Trinity Walk chief’s favourite things about Wakefield

Cormac Hamilton, Trinity Walk's centre manager in Wakefield.

Cormac Hamilton came to Wakefield three and a half years ago to become Trinity Walk’s new centre manager. He played a key role in driving forward to the newly formed Wakefield BID. He’s keen to see Trinity Walk play a big part in the city’s resurgence.

The places to shop

Jane McDonald gala concert in aid of Wakefield Hospice.

Hmm, let me think!

There’s this great shopping centre where I work… But seriously, between us, The Ridings – complete with its major refurbishment which looks fantastic – and the growing independent sector, there’s a genuine day out on offer for shoppers in Wakefield and I 100 per cent believe it’s getting better, stronger and more diverse.

Where to eat

A place I really like is Marmalade on the Square.

The Ridings, Wakefield

The décor and style is just fantastic and it’s a great place to quietly pop in and enjoy a coffee and some of their cake.

There’s also been a taste explosion of new independent restaurants springing up around Wood Street and Northgate, which is superb to see. Success breeds success, so long may it continue.

When I want to treat myself, I sometime nip into one of the Hofmann’s stores and grab one of their famous a pork pies.

Going for a drink

Castleford's Joel Monaghan and Greg Minikin are unable to force Wakefield's Tom Johnstone into touch as he scores a flying try.

I have to say my favourite place to grab a drink is the Wakefield Beer Exchange, both for what it offers and what it wants to see for Wakefield.

It’s helped bring about a real change in quality of drinks, drinking habits and has helped attract new visitors into the city centre.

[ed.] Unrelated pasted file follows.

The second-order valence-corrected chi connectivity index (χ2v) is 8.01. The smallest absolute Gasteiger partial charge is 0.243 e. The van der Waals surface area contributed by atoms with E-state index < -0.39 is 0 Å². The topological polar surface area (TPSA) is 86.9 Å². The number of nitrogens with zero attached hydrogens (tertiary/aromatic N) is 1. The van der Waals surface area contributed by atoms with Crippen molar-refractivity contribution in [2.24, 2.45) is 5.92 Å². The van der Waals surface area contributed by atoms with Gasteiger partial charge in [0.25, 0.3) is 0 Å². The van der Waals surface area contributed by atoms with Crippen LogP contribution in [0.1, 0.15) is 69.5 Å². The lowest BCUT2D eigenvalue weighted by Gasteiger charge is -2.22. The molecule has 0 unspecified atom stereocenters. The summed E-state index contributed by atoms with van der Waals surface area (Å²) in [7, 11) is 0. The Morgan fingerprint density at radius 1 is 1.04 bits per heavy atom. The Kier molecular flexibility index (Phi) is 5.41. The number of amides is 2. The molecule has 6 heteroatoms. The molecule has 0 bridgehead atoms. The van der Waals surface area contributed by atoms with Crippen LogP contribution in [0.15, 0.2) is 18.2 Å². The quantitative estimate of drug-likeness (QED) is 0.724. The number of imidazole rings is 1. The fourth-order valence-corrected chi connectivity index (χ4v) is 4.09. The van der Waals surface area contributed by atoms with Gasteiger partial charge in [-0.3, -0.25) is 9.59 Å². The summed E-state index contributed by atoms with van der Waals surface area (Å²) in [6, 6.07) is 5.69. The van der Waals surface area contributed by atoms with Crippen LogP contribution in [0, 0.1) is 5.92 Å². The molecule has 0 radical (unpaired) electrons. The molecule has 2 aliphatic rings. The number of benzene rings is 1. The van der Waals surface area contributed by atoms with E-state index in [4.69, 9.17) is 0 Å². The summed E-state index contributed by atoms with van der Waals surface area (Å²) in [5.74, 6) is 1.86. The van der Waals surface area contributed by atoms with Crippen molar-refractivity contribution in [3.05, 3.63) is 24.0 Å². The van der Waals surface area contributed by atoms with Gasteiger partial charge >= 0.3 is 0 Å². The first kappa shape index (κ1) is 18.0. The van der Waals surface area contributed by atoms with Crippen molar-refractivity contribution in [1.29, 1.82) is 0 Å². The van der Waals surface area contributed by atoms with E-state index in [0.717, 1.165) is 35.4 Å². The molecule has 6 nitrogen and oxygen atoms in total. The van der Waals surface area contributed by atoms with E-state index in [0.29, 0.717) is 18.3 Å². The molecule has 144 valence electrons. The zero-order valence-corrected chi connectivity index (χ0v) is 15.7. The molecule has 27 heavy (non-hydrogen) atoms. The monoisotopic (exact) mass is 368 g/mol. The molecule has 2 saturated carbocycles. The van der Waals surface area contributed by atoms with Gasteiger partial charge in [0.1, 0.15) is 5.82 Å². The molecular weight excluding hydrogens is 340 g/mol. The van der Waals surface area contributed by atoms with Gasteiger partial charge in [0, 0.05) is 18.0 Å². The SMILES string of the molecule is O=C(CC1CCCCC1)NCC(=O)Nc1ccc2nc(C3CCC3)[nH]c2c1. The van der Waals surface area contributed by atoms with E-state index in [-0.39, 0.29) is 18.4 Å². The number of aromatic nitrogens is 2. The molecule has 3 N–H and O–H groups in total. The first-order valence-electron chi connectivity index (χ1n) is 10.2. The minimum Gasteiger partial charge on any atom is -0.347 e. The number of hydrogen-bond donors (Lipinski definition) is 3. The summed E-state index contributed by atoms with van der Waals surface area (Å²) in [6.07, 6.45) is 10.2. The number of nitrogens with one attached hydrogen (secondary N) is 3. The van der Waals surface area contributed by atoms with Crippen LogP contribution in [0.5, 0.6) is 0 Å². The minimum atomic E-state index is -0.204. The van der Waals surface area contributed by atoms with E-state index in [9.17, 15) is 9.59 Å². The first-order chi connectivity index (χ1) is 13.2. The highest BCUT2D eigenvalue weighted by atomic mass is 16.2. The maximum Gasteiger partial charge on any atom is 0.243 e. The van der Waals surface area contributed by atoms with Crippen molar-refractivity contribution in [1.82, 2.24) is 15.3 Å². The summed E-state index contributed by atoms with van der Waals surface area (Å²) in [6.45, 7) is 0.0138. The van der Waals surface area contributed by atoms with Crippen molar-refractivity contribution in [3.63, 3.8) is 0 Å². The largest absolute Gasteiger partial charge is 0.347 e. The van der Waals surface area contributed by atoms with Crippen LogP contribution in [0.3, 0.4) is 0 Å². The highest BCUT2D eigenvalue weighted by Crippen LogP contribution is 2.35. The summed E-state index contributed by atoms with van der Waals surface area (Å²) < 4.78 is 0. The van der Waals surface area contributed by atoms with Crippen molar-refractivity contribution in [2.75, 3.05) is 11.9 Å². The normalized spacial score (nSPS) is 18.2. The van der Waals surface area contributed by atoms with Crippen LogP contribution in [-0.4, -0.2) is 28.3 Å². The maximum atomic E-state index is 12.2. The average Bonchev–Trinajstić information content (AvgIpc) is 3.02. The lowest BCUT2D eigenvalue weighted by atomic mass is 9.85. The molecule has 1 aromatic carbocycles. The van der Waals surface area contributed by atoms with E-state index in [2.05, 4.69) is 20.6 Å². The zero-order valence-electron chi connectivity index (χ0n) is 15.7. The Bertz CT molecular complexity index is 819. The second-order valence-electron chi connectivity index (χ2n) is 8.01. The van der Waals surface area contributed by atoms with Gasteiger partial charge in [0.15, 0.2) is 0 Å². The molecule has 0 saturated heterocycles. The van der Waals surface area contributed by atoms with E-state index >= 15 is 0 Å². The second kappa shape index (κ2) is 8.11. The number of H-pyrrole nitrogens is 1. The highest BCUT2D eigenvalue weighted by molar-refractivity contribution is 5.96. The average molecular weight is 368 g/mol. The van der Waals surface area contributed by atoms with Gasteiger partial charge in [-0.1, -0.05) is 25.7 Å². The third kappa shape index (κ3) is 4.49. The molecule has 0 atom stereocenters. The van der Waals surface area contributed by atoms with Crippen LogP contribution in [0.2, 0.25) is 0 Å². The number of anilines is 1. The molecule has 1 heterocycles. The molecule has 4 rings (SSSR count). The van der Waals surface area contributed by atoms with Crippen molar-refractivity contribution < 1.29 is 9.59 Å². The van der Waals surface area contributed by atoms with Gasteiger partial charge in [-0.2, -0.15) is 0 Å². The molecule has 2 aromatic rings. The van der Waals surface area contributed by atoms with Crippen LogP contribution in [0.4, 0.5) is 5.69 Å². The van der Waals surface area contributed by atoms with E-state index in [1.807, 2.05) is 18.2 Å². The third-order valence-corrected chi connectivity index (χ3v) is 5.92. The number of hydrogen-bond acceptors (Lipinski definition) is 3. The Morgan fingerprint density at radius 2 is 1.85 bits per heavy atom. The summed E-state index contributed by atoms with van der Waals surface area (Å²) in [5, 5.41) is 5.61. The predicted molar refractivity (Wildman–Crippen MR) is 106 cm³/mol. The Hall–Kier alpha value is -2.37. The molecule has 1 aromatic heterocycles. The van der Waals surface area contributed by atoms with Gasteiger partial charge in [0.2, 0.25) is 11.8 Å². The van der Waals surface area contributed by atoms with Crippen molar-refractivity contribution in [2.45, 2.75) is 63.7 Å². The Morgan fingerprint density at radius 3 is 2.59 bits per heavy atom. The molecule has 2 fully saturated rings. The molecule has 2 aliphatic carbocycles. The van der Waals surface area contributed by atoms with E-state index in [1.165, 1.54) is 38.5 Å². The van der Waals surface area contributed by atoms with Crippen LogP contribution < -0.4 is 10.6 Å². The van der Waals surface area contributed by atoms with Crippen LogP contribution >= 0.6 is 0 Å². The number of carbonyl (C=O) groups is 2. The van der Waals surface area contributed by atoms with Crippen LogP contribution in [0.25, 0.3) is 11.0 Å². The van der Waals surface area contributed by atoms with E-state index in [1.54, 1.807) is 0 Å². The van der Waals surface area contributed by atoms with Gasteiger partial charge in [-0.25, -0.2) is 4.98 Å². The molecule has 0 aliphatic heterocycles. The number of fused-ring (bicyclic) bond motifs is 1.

For me, I love exploring their locally sourced, often quirky, craft ale range.

Places to visit

The Clandestine Cake Club's meeting in Marmalade.

The Hepworth Wakefield is stunning – inside and out. If you’ve never been, just go.

Whatever you think about art, whether – like me – you’ve no idea what it’s all about, the experience is brilliant.

The building is now iconic and it’s free, so what have you got to lose?

It’s something the city should embrace, especially given Barbara Hepworth was born just a few hundred yards from Trinity Walk.

We are lucky enough to have one of her sculptures on display here and it’s important Trinity Walk establishes those links to the city it’s in and shout about how proud we are to be part of Wakefield.

Wakefield Cathedral is also another piece of our city to be proud of and plays a key role in the city.

Wood Street Market. Farideh Roberts serving up cakes and bread from Time Bakery.

I also like to just walk through the civic quarter and take in the architecture.

Favourite people

We recently had Jane McDonald (pictured above)come and film here, who was great fun to work with and she’s very proud of her city.

Working in a shopping centre, you often see some famous faces passing through like Chris Kamara or Game of Thrones star, Dean Jagger. That’s always good.

I’ve mentioned Barbara Hepworth, but it’s incredible to think Wakefield district is also the birthplace of another global artist, Henry Moore, who hailed from Castleford.

I’m sure there’s many a city that would love to lay claim to two such famous sculptors.

And what kind of person would I be without mentioning rugby league?

Rivalry runs deep, but taking our entire catchment area of Wakefield district as a whole, we have three mighty teams in Trinity, Cas Tigers and Featherstone Rovers.

Last season showed how our city can shake up the established sporting order of things, so the players and coaching staff deserve credit and should take enormous pride in their achievements.

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